Simulated Home Therapy Program for the Hand After Stroke

Completed

Phase N/A Results N/A

Trial Description

The purpose of this study is to investigate the benefits of incorporating an actuated, EMG-controlled glove into occupational therapy of the hand.

Detailed Description

Stroke survivors with chronic hemiparesis of the upper extremity undertook 18 one-hour training sessions over a 6-week period. Participants received occupational therapy focusing on grasp-and-release using a task-oriented protocol developed at the Rehabilitation Institute of Chicago by Dr. Mary Ellen Stoykov. Over 90% of all repetitions performed during each session were focused on functional activities, as opposed to active exercise. The skills and strategies developed in therapy were then implemented into activities identified as goals by the participant, such as donning socks. Difficulty of the task, activity, or exercise was progressed for each participant to provide optimal challenge to enhance skill.
Subjects were assigned to one of two groups by casting lots. One group (VAEDA Glove) performed all tasks while wearing a custom Voice And EMG-Driven Actuated glove, the VAEDA Glove. The other group (No-Glove) performed the same types of tasks without use of the VAEDA Glove. The VAEDA Glove is a portable active-assistance glove, designed to assist digit extension in order to allow repeated practice of specified tasks. The glove contains cables traversing the dorsal side of the digits in order to provide extension and resist flexion. Forces are transmitted through the cables from a servomotor located remotely to the digits. The servomotor controls torque or displacement in the cable. Along the digits, the cables traverse through custom plastic blocks, which serve both to guide the cable and to prevent joint hyperextension.
The VAEDA Glove can be controlled with up to 3 channels of electromyography (EMG). For this study, electrodes were placed above flexor digitorum superficialis (FDS) and extensor digitorum communis (EDC). The group using the J-Glove could receive assistance during hand opening, but only if appropriate EMG activity was detected. The EDC EMG activity had to reach a prescribed threshold before extension assistance would be provided. Similarly, FDS EMG activity had to surpass a threshold level during hand closing before the user was allowed to flex the digits. Feedback of muscle activity was available to the user through a custom graphical user interface.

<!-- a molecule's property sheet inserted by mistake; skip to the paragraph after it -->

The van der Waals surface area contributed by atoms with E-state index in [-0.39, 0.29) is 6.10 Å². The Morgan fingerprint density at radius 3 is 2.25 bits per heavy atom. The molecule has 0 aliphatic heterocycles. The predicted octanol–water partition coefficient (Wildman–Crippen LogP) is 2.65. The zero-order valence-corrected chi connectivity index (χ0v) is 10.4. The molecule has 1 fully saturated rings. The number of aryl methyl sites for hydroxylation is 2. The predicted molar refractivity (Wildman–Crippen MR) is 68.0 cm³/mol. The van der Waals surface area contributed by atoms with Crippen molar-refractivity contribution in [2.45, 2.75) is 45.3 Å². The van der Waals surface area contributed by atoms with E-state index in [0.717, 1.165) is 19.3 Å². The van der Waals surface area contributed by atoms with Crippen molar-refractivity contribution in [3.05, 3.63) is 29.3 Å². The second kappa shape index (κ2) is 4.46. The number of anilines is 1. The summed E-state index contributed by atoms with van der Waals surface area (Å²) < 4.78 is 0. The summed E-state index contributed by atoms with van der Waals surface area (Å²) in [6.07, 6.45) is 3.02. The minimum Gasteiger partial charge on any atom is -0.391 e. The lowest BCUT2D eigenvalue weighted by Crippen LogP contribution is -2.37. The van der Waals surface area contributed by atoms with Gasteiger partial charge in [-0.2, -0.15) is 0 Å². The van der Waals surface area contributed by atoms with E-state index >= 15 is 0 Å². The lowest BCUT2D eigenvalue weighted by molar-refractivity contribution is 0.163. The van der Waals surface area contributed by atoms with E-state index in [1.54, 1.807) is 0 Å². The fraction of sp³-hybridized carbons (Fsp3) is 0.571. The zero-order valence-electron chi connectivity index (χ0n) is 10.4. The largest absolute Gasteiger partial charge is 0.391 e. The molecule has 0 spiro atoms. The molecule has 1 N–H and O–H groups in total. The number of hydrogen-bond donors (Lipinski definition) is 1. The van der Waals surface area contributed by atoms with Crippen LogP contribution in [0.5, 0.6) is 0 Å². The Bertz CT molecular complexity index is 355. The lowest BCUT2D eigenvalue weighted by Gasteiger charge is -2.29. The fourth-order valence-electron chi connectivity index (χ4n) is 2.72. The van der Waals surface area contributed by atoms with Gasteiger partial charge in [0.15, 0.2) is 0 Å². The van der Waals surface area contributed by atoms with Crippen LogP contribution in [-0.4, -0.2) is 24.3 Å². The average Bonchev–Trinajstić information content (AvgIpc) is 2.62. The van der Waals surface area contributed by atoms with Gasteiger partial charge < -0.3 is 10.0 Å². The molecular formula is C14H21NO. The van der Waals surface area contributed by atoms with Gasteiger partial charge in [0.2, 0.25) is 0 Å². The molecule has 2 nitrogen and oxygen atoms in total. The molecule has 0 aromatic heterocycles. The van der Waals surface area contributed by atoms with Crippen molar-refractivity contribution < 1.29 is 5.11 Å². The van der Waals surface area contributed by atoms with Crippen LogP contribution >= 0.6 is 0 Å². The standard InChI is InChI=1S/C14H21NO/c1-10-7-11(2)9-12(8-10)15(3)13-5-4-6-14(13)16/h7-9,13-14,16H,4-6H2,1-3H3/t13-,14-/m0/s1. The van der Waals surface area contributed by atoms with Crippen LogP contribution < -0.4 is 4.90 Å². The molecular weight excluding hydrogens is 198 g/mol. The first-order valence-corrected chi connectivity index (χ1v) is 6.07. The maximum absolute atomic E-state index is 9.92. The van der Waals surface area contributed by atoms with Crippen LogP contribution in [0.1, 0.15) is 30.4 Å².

Conditions

Interventions

  • Occupational therapy Other
    Intervention Desc: novel upper extremity occupational therapy focused on the hand
    ARM 1: Kind: Experimental
    Label: J-glove
    Description: EMG-actuated glove used during hand occupational therapy training
    ARM 2: Kind: Experimental
    Label: No-glove
    Description: hand occupational therapy sessions without assistive device
    ARM 3: Kind: Experimental
    Label: VAEDA Glove
    Description: Voice And EMG-Driven Actuated glove used during hand occupational therapy training
  • J-glove Device
    Intervention Desc: EMG-actuated glove used during training
    ARM 1: Kind: Experimental
    Label: J-glove
    Description: EMG-actuated glove used during hand occupational therapy training
  • VAEDA Glove Other
    Intervention Desc: Voice And EMG-Driven Actuated glove used during training
    ARM 1: Kind: Experimental
    Label: VAEDA Glove
    Description: Voice And EMG-Driven Actuated glove used during hand occupational therapy training

Trial Design

  • Allocation: Randomized
  • Masking: Single Blind (Outcomes Assessor)
  • Purpose: Supportive Care
  • Endpoint: Efficacy Study
  • Intervention: Parallel Assignment

Outcomes

Type Measure Time Frame Safety Issue
Primary The Action Research Arm Test (ARAT) Change from Baseline after 6 weeks of training No
Primary Wolf Motor Function Test (WMFT) Change from Baseline after 6 weeks of training No
Primary 3-point (palmar) Pinch Strength (PPS) Change from Baseline after 6 weeks of training No
Primary Lateral Pinch Strength (LPS) Change from Baseline after 6 weeks of training No
Primary Grip Strength (GS) Change from Baseline after 6 weeks of training No
Primary Action Research Arm Test (ARAT) Change from Baseline to 1 month following training completion No
Secondary Hand Kinematics Change from Baseline after 6 weeks of training and 1 month follow up No
Primary Fugl-Meyer Upper Extremity Motor Assessment (FMUE) Change from Baseline after 6 weeks of training No
Primary Chedoke McMaster Stroke Assessment Stage of Hand (CMSA-H) Change from Baseline after 6 weeks of training No

Sponsors